Hi, I am preparing a presentation about Ruby, for the programming 
languages class I'm taking, and I have quite a few questions:

1. blocks: differences with Smalltalk. If you want to pass blocks in 
Smalltalk, it seems to need to be explicitly declared in the method 
definition, ie to implement a to:do: method, you'd have to do something 
like:

to: n do: code |index|
    ...

While in Ruby, you need to do
def upto(n)
     ...
     yield index

Does calling the yield statement create sort of an implicit parameter 
for the method?

2. blocks and closures
I am a bit confused about the term "closure" used in the pickaxe book.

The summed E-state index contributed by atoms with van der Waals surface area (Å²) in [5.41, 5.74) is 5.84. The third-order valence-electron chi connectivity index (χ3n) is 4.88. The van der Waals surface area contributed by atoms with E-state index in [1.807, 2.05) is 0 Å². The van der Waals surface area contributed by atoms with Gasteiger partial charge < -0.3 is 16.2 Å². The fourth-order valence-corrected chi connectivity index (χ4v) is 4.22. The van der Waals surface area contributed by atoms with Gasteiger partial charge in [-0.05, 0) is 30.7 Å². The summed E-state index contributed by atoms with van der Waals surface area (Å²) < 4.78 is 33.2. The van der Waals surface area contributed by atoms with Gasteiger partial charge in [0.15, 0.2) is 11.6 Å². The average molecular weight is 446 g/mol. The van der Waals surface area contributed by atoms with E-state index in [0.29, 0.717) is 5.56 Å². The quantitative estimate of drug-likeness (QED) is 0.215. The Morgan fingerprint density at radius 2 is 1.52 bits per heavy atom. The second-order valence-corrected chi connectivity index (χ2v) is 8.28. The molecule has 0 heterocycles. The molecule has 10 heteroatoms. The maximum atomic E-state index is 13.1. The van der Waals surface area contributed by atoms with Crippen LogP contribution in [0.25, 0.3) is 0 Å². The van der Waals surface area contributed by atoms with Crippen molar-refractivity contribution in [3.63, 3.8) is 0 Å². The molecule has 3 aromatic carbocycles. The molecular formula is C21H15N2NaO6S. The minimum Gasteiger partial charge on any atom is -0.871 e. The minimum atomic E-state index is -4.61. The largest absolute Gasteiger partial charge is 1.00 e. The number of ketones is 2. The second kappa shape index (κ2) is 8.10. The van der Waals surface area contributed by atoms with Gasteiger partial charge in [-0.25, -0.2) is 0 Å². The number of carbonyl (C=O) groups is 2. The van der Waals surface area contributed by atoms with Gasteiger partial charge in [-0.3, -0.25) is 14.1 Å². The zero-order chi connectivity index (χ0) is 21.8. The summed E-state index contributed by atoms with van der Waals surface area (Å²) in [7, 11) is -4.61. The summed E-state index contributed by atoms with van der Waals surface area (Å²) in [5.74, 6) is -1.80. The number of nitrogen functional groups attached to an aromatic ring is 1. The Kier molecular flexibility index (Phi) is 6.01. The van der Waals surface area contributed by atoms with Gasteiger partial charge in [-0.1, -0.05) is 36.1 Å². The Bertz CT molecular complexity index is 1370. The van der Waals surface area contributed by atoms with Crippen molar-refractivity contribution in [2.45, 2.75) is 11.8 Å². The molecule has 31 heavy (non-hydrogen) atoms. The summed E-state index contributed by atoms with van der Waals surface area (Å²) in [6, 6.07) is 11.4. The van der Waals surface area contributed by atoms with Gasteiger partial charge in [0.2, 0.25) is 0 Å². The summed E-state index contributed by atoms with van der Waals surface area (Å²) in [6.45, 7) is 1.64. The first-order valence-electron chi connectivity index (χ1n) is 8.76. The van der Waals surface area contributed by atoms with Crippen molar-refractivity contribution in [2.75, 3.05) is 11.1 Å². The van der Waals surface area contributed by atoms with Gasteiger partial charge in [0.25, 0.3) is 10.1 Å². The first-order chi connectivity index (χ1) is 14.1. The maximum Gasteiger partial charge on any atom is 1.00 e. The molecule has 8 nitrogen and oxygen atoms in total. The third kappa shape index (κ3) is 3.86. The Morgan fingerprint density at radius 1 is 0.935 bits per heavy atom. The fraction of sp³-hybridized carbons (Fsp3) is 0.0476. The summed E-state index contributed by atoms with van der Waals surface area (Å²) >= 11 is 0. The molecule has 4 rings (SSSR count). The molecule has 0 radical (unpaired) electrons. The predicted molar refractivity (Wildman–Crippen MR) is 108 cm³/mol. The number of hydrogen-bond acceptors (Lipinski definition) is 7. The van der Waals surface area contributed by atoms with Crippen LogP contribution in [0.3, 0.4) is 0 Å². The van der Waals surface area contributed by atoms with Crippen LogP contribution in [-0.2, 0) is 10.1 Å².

It seems to me that "closure" means that a block is a Proc object, and 
can retain the context of where it is defined. This looks like Proc is 
more or less equivalent to the Scheme "lambda"... is this correct? Why 
is this property called "closure"? Further, though blocks can be Procs, 
can methods also be Procs?

3. In the "Programming Ruby" DDJ article, Dave and Andy say that Ruby is 
a pure OO language, but they also say that *just about* everything in 
Ruby is an object. What are not objects in Ruby? Does Ruby having 
control structures that are not methods make it less pure an OO language?

4. Ruby has been applied in "AI and machine learning research" and as an 
"engine for exploratory mathematics." Can anyone point me out to 
references, URLs for these? Brief descriptions would be nice, too. :-)

Thanks for any help you can give me.